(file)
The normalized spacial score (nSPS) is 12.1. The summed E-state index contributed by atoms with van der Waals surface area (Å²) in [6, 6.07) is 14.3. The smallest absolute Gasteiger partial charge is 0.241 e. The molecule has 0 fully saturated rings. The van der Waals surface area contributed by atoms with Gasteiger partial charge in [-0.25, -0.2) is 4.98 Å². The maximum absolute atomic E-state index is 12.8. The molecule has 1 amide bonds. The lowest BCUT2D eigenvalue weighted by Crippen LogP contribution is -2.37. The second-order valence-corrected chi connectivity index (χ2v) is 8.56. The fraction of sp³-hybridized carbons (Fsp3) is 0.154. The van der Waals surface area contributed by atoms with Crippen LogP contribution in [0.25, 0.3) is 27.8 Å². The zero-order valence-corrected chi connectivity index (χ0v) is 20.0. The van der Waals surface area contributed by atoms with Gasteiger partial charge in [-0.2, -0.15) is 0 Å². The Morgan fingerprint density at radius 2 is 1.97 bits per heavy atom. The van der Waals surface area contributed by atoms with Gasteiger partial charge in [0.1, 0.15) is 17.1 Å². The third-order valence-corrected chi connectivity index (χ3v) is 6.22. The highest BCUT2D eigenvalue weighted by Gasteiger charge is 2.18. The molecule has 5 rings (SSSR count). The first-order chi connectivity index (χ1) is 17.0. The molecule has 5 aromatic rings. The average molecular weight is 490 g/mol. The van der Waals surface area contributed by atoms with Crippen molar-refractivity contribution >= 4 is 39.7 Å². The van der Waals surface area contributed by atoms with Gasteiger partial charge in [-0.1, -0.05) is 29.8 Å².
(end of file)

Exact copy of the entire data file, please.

The normalized spacial score (nSPS) is 12.1. The summed E-state index contributed by atoms with van der Waals surface area (Å²) in [6, 6.07) is 14.3. The smallest absolute Gasteiger partial charge is 0.241 e. The molecule has 0 fully saturated rings. The van der Waals surface area contributed by atoms with Gasteiger partial charge in [-0.25, -0.2) is 4.98 Å². The maximum absolute atomic E-state index is 12.8. The molecule has 1 amide bonds. The lowest BCUT2D eigenvalue weighted by Crippen LogP contribution is -2.37. The second-order valence-corrected chi connectivity index (χ2v) is 8.56. The fraction of sp³-hybridized carbons (Fsp3) is 0.154. The van der Waals surface area contributed by atoms with Crippen LogP contribution in [0.25, 0.3) is 27.8 Å². The zero-order valence-corrected chi connectivity index (χ0v) is 20.0. The van der Waals surface area contributed by atoms with Gasteiger partial charge in [-0.2, -0.15) is 0 Å². The Morgan fingerprint density at radius 2 is 1.97 bits per heavy atom. The van der Waals surface area contributed by atoms with Gasteiger partial charge in [0.1, 0.15) is 17.1 Å². The third-order valence-corrected chi connectivity index (χ3v) is 6.22. The highest BCUT2D eigenvalue weighted by Gasteiger charge is 2.18. The molecule has 5 rings (SSSR count). The first-order chi connectivity index (χ1) is 17.0. The molecule has 5 aromatic rings. The average molecular weight is 490 g/mol. The van der Waals surface area contributed by atoms with Crippen molar-refractivity contribution >= 4 is 39.7 Å². The van der Waals surface area contributed by atoms with Gasteiger partial charge in [-0.1, -0.05) is 29.8 Å².